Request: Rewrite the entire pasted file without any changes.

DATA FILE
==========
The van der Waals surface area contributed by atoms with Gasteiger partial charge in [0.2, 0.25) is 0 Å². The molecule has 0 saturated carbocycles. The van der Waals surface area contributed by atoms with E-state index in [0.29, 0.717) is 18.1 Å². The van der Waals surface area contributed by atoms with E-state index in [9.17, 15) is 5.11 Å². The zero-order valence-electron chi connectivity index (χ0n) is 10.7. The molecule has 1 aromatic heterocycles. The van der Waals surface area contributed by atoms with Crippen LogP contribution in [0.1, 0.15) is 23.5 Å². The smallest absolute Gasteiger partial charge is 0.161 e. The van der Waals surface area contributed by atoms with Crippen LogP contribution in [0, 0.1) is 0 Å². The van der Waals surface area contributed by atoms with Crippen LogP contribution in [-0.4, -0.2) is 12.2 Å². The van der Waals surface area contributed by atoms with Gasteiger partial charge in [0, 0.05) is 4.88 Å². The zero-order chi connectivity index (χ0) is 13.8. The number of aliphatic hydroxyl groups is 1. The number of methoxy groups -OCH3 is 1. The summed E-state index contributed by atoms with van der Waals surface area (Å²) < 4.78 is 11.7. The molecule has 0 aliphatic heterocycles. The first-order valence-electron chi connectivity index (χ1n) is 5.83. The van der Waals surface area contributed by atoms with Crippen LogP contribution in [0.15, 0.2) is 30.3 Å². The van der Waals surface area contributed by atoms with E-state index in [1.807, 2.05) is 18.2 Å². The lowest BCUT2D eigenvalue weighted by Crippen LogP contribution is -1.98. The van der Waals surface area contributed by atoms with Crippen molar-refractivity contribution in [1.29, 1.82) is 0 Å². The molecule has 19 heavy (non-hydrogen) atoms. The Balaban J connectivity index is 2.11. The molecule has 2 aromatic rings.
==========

The van der Waals surface area contributed by atoms with Gasteiger partial charge in [0.2, 0.25) is 0 Å². The molecule has 0 saturated carbocycles. The van der Waals surface area contributed by atoms with E-state index in [0.29, 0.717) is 18.1 Å². The van der Waals surface area contributed by atoms with E-state index in [9.17, 15) is 5.11 Å². The zero-order valence-electron chi connectivity index (χ0n) is 10.7. The molecule has 1 aromatic heterocycles. The van der Waals surface area contributed by atoms with Crippen LogP contribution in [0.1, 0.15) is 23.5 Å². The smallest absolute Gasteiger partial charge is 0.161 e. The van der Waals surface area contributed by atoms with Crippen LogP contribution in [0, 0.1) is 0 Å². The van der Waals surface area contributed by atoms with Crippen LogP contribution in [-0.4, -0.2) is 12.2 Å². The van der Waals surface area contributed by atoms with Gasteiger partial charge in [0, 0.05) is 4.88 Å². The zero-order chi connectivity index (χ0) is 13.8. The number of aliphatic hydroxyl groups is 1. The number of methoxy groups -OCH3 is 1. The summed E-state index contributed by atoms with van der Waals surface area (Å²) < 4.78 is 11.7. The molecule has 0 aliphatic heterocycles. The first-order valence-electron chi connectivity index (χ1n) is 5.83. The van der Waals surface area contributed by atoms with Crippen LogP contribution in [0.15, 0.2) is 30.3 Å². The van der Waals surface area contributed by atoms with E-state index in [1.807, 2.05) is 18.2 Å². The lowest BCUT2D eigenvalue weighted by Crippen LogP contribution is -1.98. The van der Waals surface area contributed by atoms with Crippen molar-refractivity contribution in [1.29, 1.82) is 0 Å². The molecule has 19 heavy (non-hydrogen) atoms. The Balaban J connectivity index is 2.11. The molecule has 2 aromatic rings.